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    3. Nice 8:06. We should start a "law school realism in the media" campaign.

      Instead of the stuff we see on Suits, we'd see some depressed, lily white, gaunt and sick associate cowering in his office and dealing with a giant pile of shitty work that makes him mind ache with how retarded it is. And instead of the Law and Order crap, we'd see a low paid DA dealing with case after case after case of petty crimes that nobody cares about.

      It's those glamorous media portrayals that are drawing in these suckers. It would not surprise me in the least if the ABA or Cooley or some other organization with money to burn was paying half the salaries of the writers on those shows, or funding pilots, or subsidizing advertising time.

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    4. Batman looks into the scummy Gotham City Law School and discovers its a front operation for the League of Shadows. Seeking to undermine Gotham's justice system and social foundations generally, the League has dedicated itself to pumping out wave after wave of hungry, indebted, desperate lawyers. Soon the lawyers turn on each other and the populace, creating chaos and suffering. Meanwhile the League of Shadows Tibetan headquarters is reaping the student loan payments, using them to buy shiny new armor suits, undertake a building program, and give their members summer research funding.

      --jim

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  6. I want to congratulate JeffM for being the rare exception. I have been practicing law for over 2 decades and the only happy lawyers I know are the ones that are retired, doing something other than practicing law or are on anti-depressant medication.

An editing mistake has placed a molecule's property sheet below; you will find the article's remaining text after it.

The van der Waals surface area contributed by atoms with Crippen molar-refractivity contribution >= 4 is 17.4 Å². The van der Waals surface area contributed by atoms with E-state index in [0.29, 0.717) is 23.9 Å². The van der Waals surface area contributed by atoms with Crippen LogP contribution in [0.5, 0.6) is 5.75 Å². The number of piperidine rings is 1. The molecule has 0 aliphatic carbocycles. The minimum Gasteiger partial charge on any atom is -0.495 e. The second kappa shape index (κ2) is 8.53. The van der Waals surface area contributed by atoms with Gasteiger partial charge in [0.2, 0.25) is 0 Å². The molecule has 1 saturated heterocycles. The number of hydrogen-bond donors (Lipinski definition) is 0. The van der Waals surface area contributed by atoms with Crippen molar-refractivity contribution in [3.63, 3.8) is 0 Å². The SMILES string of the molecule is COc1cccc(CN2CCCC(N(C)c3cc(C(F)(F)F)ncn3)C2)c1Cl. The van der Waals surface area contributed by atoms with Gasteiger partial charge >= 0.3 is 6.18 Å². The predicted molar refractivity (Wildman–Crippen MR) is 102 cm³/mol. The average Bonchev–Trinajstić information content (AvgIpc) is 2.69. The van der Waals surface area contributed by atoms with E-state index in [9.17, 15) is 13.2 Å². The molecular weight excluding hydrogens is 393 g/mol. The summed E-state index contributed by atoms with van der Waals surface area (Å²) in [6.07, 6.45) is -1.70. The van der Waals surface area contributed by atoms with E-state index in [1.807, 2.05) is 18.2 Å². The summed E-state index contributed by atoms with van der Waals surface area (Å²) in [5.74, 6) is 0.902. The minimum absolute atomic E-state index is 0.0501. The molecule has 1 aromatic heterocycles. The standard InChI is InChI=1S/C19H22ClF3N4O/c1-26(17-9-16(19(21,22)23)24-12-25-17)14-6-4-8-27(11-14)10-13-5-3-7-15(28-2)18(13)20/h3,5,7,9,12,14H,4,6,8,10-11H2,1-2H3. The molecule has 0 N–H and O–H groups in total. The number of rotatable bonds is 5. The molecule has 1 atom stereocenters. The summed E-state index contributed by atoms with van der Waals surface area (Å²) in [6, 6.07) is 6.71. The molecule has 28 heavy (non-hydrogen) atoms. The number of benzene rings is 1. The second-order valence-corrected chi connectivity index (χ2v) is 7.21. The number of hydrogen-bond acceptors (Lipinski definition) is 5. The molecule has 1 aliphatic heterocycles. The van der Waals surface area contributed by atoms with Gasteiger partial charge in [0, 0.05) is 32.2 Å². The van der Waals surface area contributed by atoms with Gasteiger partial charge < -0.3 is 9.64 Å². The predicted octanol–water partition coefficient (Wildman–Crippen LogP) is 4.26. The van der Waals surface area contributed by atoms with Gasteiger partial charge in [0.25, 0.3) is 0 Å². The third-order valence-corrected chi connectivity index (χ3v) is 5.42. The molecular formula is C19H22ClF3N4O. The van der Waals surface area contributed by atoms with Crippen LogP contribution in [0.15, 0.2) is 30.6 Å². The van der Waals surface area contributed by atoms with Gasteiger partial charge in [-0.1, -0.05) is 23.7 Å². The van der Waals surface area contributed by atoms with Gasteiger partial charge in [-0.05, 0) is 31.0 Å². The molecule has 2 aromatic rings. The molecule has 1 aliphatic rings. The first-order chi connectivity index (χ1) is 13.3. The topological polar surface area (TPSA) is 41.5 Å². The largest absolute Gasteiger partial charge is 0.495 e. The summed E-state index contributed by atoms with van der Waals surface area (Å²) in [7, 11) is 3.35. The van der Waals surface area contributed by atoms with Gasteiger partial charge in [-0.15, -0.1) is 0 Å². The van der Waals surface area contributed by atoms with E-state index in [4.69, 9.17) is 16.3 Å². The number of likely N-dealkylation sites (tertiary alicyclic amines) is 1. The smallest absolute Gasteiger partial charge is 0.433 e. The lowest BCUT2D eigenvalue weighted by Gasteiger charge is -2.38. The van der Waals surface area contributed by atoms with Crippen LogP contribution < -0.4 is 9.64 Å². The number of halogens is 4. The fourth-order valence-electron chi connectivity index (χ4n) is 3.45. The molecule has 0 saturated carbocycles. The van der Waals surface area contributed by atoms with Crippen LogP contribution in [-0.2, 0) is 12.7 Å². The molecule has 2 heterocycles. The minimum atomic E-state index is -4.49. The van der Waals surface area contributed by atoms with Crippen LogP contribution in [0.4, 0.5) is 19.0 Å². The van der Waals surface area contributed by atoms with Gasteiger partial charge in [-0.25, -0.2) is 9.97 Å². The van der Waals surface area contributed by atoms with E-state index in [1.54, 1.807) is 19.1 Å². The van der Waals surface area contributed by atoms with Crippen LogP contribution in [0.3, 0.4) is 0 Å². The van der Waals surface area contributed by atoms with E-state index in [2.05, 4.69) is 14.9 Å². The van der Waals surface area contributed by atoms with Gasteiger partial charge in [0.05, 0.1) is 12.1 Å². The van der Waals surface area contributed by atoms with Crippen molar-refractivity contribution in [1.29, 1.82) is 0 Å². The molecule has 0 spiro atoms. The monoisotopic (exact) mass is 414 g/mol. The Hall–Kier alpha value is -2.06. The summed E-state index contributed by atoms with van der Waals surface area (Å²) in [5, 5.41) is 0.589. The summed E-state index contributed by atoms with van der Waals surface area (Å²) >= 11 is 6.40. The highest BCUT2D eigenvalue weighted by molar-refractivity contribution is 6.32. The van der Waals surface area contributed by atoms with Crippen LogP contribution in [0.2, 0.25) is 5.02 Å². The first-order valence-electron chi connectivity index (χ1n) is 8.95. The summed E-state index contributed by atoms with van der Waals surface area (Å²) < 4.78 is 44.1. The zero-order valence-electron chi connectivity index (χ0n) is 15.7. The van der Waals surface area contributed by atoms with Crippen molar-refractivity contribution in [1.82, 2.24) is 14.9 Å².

When I first entered the profession in the late '80s, the clients were insufferable. In 2013, they are insufferable with a mean streak. Many clients feel entitled to discounted fees (you can thank the law schools for pumping out more grads than needed) as a result of the race to the bottom culture that plagues the legal profession. With the internet, clients have become more vicious. For example, lets talk about divorce cases. In 20 plus years of practice I have yet to meet a happy divorce client. Usually, the ex-wife feels that you didn't get her enough, and the ex-husband feels like you threw him under the bus. In divorce cases, there is only a lose-lose proposition. Clients have gotten smarter. For example, in some cases they will ask for a discount on the fee. If you don't give them one, they threaten to file a fee arbitration dispute and they KNOW this alone will drive up your malpractice premiums (I know JeffM, you don't need malpractice insurance because you prefer to go bareback in this STD infested field). Fuck this profession.